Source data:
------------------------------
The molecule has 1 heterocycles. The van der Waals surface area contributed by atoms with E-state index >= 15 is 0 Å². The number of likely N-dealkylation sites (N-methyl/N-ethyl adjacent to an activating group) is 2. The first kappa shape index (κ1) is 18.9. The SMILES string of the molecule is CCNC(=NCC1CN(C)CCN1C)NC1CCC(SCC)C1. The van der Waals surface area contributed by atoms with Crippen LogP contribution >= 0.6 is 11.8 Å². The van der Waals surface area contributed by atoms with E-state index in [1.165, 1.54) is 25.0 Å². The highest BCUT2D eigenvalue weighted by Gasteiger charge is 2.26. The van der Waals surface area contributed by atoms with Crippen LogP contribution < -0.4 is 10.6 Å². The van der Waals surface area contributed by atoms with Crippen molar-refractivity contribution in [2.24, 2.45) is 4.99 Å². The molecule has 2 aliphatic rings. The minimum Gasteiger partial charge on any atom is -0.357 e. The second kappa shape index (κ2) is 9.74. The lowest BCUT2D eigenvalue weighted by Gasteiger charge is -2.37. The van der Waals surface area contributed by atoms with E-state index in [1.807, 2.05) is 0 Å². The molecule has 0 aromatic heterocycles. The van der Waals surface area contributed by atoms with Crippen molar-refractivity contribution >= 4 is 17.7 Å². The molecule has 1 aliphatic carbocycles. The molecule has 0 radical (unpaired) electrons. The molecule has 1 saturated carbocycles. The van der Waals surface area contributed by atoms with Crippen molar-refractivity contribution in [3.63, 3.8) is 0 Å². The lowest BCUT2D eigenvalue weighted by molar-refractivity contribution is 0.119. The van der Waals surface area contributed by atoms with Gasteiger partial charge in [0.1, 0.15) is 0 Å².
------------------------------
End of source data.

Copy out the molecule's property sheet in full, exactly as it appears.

The molecule has 1 heterocycles. The van der Waals surface area contributed by atoms with E-state index >= 15 is 0 Å². The number of likely N-dealkylation sites (N-methyl/N-ethyl adjacent to an activating group) is 2. The first kappa shape index (κ1) is 18.9. The SMILES string of the molecule is CCNC(=NCC1CN(C)CCN1C)NC1CCC(SCC)C1. The van der Waals surface area contributed by atoms with Crippen LogP contribution >= 0.6 is 11.8 Å². The van der Waals surface area contributed by atoms with E-state index in [1.165, 1.54) is 25.0 Å². The highest BCUT2D eigenvalue weighted by Gasteiger charge is 2.26. The van der Waals surface area contributed by atoms with Crippen LogP contribution < -0.4 is 10.6 Å². The van der Waals surface area contributed by atoms with Crippen molar-refractivity contribution in [2.24, 2.45) is 4.99 Å². The molecule has 2 aliphatic rings. The minimum Gasteiger partial charge on any atom is -0.357 e. The second kappa shape index (κ2) is 9.74. The lowest BCUT2D eigenvalue weighted by Gasteiger charge is -2.37. The van der Waals surface area contributed by atoms with E-state index in [1.807, 2.05) is 0 Å². The molecule has 0 aromatic heterocycles. The van der Waals surface area contributed by atoms with Crippen molar-refractivity contribution >= 4 is 17.7 Å². The molecule has 1 aliphatic carbocycles. The molecule has 0 radical (unpaired) electrons. The molecule has 1 saturated carbocycles. The van der Waals surface area contributed by atoms with Crippen molar-refractivity contribution in [3.63, 3.8) is 0 Å². The lowest BCUT2D eigenvalue weighted by molar-refractivity contribution is 0.119. The van der Waals surface area contributed by atoms with Gasteiger partial charge in [0.1, 0.15) is 0 Å².